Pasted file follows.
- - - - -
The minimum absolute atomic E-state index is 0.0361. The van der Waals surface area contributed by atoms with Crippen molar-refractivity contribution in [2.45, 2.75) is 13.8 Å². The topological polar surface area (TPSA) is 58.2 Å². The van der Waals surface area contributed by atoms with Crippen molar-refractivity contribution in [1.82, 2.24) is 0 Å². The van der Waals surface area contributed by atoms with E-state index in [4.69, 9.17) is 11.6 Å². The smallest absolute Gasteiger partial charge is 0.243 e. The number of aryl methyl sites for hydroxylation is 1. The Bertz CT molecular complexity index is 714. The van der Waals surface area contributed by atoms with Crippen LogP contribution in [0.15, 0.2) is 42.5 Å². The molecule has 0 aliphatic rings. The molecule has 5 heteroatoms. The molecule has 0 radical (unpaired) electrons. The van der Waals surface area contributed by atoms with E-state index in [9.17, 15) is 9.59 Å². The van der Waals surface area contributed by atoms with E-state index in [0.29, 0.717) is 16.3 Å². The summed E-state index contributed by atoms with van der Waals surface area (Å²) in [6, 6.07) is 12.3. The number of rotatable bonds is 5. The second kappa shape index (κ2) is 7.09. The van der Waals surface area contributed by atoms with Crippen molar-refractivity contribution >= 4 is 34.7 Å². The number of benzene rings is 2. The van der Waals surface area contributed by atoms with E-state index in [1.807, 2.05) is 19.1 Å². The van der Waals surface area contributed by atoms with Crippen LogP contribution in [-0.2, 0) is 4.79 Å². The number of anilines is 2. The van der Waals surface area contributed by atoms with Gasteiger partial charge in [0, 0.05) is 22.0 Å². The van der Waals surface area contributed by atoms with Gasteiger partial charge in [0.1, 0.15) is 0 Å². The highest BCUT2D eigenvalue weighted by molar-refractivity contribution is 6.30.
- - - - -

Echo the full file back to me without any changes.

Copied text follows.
The minimum absolute atomic E-state index is 0.0361. The van der Waals surface area contributed by atoms with Crippen molar-refractivity contribution in [2.45, 2.75) is 13.8 Å². The topological polar surface area (TPSA) is 58.2 Å². The van der Waals surface area contributed by atoms with Crippen molar-refractivity contribution in [1.82, 2.24) is 0 Å². The van der Waals surface area contributed by atoms with E-state index in [4.69, 9.17) is 11.6 Å². The smallest absolute Gasteiger partial charge is 0.243 e. The number of aryl methyl sites for hydroxylation is 1. The Bertz CT molecular complexity index is 714. The van der Waals surface area contributed by atoms with Crippen LogP contribution in [0.15, 0.2) is 42.5 Å². The molecule has 0 aliphatic rings. The molecule has 5 heteroatoms. The molecule has 0 radical (unpaired) electrons. The van der Waals surface area contributed by atoms with E-state index in [9.17, 15) is 9.59 Å². The van der Waals surface area contributed by atoms with E-state index in [0.29, 0.717) is 16.3 Å². The summed E-state index contributed by atoms with van der Waals surface area (Å²) in [6, 6.07) is 12.3. The number of rotatable bonds is 5. The second kappa shape index (κ2) is 7.09. The van der Waals surface area contributed by atoms with Crippen molar-refractivity contribution >= 4 is 34.7 Å². The number of benzene rings is 2. The van der Waals surface area contributed by atoms with E-state index in [1.807, 2.05) is 19.1 Å². The van der Waals surface area contributed by atoms with Crippen LogP contribution in [-0.2, 0) is 4.79 Å². The number of anilines is 2. The van der Waals surface area contributed by atoms with Gasteiger partial charge in [0, 0.05) is 22.0 Å². The van der Waals surface area contributed by atoms with Gasteiger partial charge in [0.1, 0.15) is 0 Å². The highest BCUT2D eigenvalue weighted by molar-refractivity contribution is 6.30.